Speech to 2019 Parliamentary Drug Policy Symposium

Hon Andrew Little, Minister of Justice
Speech to the 2019 Parliamentary Drug Policy Symposium "Through the maze: Just and equitable drug law reform"
13 September 2019, Parliament Buildings, Wellington, New Zealand

Kia ora koutou.
E ngā mana, e ngā reo, e ngā matā waka.
Tēnā koutou katoa.
Haere ngā mate, moe mai.
Koutou ma ngā Rangatira. Ko Anaru ahau.
Ko au te Minita mo ngā Ture.
He honore tino nui kei roto i ahau.
No reira. Tēna koutou katoa.

Can I please acknowledge:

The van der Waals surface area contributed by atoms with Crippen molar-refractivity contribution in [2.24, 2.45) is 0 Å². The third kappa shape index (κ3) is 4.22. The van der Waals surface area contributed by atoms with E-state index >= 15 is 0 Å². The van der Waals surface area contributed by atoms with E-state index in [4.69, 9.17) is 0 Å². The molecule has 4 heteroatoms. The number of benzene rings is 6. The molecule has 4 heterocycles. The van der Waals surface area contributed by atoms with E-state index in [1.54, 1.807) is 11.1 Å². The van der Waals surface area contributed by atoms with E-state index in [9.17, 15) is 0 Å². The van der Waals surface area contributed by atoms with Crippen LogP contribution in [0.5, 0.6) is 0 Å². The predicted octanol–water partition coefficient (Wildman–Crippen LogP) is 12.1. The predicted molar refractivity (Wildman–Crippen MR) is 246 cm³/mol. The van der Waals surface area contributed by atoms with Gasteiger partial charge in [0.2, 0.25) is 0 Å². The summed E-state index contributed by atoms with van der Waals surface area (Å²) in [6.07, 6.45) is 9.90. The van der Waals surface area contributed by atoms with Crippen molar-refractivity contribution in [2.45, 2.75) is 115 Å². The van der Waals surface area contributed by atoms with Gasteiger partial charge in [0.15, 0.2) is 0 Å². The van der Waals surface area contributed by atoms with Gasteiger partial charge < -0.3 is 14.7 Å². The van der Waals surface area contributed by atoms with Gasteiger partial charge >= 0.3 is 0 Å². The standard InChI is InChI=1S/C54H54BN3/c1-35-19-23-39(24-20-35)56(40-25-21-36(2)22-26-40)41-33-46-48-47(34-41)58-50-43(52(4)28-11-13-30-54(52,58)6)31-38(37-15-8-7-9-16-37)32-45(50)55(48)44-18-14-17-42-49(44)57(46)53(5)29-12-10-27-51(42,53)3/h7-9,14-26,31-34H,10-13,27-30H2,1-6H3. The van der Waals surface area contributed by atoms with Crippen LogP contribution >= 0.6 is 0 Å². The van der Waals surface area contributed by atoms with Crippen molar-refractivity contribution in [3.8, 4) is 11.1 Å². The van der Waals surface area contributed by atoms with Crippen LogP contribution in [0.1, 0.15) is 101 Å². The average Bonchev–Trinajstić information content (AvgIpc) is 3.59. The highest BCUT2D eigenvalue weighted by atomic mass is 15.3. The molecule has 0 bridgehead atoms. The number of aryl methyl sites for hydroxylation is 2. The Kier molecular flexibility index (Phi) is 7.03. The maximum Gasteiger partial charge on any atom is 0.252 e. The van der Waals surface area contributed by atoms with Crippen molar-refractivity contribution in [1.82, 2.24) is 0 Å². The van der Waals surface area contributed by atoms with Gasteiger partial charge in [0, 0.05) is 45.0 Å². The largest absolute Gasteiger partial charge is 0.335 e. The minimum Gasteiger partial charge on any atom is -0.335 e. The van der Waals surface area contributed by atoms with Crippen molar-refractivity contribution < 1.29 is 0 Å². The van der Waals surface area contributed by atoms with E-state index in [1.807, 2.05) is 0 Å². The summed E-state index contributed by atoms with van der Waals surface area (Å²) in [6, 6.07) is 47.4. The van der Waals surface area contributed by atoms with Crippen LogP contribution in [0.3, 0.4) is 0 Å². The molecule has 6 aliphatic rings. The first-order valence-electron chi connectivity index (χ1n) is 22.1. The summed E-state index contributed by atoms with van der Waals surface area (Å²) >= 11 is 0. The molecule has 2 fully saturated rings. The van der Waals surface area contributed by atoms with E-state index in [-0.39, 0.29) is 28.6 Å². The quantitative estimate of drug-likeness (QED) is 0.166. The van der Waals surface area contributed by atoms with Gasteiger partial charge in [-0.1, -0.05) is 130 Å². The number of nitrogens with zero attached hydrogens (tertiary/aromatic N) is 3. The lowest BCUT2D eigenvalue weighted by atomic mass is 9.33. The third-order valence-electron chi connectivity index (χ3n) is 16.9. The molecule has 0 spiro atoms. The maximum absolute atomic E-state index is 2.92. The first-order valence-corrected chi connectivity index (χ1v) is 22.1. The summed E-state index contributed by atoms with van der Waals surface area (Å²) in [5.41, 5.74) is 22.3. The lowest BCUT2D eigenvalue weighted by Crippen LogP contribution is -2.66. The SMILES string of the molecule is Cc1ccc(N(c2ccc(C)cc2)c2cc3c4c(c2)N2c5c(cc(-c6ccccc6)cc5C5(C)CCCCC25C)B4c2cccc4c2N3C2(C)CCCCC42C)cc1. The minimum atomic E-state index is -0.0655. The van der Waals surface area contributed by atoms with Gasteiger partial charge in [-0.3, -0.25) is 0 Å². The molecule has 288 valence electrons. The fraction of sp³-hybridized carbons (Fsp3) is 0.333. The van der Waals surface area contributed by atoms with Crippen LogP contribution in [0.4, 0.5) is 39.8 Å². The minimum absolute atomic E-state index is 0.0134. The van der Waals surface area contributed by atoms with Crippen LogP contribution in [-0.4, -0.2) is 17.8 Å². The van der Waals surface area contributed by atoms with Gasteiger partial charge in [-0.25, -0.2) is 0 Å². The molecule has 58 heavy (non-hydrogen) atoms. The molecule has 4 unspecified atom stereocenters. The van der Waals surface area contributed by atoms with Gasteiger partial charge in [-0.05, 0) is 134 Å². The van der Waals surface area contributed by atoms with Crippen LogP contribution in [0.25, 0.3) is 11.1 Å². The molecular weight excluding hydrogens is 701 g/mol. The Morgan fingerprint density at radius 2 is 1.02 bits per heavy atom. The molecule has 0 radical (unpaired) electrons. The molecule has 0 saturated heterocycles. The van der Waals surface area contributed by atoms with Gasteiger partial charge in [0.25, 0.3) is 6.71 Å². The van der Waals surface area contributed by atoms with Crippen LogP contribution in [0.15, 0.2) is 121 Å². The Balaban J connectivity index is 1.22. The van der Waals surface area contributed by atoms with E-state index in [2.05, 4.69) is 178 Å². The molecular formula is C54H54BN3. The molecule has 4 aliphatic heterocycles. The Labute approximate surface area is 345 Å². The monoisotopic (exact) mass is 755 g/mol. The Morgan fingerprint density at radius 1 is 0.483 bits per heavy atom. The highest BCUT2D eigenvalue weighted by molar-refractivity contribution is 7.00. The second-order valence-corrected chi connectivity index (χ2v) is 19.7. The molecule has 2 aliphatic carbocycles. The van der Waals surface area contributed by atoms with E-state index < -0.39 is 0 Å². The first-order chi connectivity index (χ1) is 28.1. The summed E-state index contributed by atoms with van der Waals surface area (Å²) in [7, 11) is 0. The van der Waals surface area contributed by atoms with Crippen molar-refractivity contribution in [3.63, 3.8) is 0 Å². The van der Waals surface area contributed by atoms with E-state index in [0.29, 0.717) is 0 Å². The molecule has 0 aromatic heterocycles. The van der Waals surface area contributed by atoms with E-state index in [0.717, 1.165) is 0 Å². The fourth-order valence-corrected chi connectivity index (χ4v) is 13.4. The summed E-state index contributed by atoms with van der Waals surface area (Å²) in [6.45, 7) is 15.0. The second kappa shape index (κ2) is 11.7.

• Our hosts - my good friend and colleague Kiritapu Allan MP – and the team from the New Zealand Drug Foundation;
  • Hon Chester Borrows, Chair, Te Uepū Hāpai i te Ora - the Safe and Effective Justice Advisory Group;
  • Our international speakers Asha Bandele and Deborah Small;
  • Other speakers, including the distinguished Moana Jackson and Kylee Quince;
  • Guests, friends.

I am addressing you today as the Minister responsible for arranging the referendum on whether or not to legalise cannabis, which will be held with next year’s General Election.

Today I will:

  • Briefly outline decisions taken to date by the Government in preparation for the referendum;
  • Outline the issues on both sides of the legalisation argument that New Zealand voters will have to grapple with in the decision that we collectively get to make next year;
  • Talk about what the draft legislation providing for legalisation of cannabis will cover.